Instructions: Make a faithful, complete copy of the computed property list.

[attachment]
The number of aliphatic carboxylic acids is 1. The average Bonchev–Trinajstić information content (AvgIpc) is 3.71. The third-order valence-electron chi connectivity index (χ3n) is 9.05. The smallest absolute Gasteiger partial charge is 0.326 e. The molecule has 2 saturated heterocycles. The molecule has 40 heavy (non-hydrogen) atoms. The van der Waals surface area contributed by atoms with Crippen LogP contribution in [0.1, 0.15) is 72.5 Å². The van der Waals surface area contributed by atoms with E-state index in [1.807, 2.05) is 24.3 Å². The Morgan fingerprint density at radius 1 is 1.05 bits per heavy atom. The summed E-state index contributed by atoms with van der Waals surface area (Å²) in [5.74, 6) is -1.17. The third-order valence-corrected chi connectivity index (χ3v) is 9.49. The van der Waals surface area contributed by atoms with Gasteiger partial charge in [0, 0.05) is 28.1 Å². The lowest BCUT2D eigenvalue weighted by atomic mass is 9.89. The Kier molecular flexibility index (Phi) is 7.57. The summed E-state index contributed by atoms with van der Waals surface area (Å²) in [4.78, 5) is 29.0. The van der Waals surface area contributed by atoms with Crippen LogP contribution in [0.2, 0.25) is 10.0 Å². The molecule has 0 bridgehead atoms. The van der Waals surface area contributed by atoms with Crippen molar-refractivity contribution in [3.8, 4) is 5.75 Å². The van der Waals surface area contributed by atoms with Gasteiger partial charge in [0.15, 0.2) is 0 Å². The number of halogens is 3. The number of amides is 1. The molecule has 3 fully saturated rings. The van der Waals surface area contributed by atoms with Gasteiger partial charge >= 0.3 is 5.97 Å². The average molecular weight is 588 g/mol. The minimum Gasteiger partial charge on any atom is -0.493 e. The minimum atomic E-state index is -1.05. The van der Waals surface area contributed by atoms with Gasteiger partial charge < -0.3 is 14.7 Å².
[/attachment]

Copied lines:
The number of aliphatic carboxylic acids is 1. The average Bonchev–Trinajstić information content (AvgIpc) is 3.71. The third-order valence-electron chi connectivity index (χ3n) is 9.05. The smallest absolute Gasteiger partial charge is 0.326 e. The molecule has 2 saturated heterocycles. The molecule has 40 heavy (non-hydrogen) atoms. The van der Waals surface area contributed by atoms with Crippen LogP contribution in [0.1, 0.15) is 72.5 Å². The van der Waals surface area contributed by atoms with E-state index in [1.807, 2.05) is 24.3 Å². The Morgan fingerprint density at radius 1 is 1.05 bits per heavy atom. The summed E-state index contributed by atoms with van der Waals surface area (Å²) in [5.74, 6) is -1.17. The third-order valence-corrected chi connectivity index (χ3v) is 9.49. The van der Waals surface area contributed by atoms with Gasteiger partial charge in [0, 0.05) is 28.1 Å². The lowest BCUT2D eigenvalue weighted by atomic mass is 9.89. The Kier molecular flexibility index (Phi) is 7.57. The summed E-state index contributed by atoms with van der Waals surface area (Å²) in [4.78, 5) is 29.0. The van der Waals surface area contributed by atoms with Crippen LogP contribution in [0.2, 0.25) is 10.0 Å². The molecule has 0 bridgehead atoms. The van der Waals surface area contributed by atoms with Crippen molar-refractivity contribution in [3.8, 4) is 5.75 Å². The van der Waals surface area contributed by atoms with Gasteiger partial charge in [0.15, 0.2) is 0 Å². The number of halogens is 3. The number of amides is 1. The molecule has 3 fully saturated rings. The van der Waals surface area contributed by atoms with Gasteiger partial charge >= 0.3 is 5.97 Å². The average molecular weight is 588 g/mol. The minimum Gasteiger partial charge on any atom is -0.493 e. The minimum atomic E-state index is -1.05. The van der Waals surface area contributed by atoms with Gasteiger partial charge < -0.3 is 14.7 Å².